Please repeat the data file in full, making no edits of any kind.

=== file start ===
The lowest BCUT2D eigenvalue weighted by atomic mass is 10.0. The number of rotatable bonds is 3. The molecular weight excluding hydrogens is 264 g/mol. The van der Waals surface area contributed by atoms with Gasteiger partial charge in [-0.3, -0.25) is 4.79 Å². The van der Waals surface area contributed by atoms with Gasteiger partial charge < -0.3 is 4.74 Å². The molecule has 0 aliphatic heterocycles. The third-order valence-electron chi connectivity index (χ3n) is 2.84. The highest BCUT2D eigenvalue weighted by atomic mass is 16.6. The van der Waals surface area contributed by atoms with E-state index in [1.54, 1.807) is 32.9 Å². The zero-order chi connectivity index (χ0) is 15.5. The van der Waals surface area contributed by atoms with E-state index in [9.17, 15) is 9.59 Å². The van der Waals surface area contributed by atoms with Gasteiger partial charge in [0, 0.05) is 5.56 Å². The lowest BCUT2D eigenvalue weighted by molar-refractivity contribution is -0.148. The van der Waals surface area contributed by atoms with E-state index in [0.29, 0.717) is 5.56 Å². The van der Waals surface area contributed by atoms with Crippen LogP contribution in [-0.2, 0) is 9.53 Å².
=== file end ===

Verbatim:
The lowest BCUT2D eigenvalue weighted by atomic mass is 10.0. The number of rotatable bonds is 3. The molecular weight excluding hydrogens is 264 g/mol. The van der Waals surface area contributed by atoms with Gasteiger partial charge in [-0.3, -0.25) is 4.79 Å². The van der Waals surface area contributed by atoms with Gasteiger partial charge < -0.3 is 4.74 Å². The molecule has 0 aliphatic heterocycles. The third-order valence-electron chi connectivity index (χ3n) is 2.84. The highest BCUT2D eigenvalue weighted by atomic mass is 16.6. The van der Waals surface area contributed by atoms with E-state index in [1.54, 1.807) is 32.9 Å². The zero-order chi connectivity index (χ0) is 15.5. The van der Waals surface area contributed by atoms with E-state index in [9.17, 15) is 9.59 Å². The van der Waals surface area contributed by atoms with Gasteiger partial charge in [0, 0.05) is 5.56 Å². The lowest BCUT2D eigenvalue weighted by molar-refractivity contribution is -0.148. The van der Waals surface area contributed by atoms with E-state index in [0.29, 0.717) is 5.56 Å². The van der Waals surface area contributed by atoms with Crippen LogP contribution in [-0.2, 0) is 9.53 Å².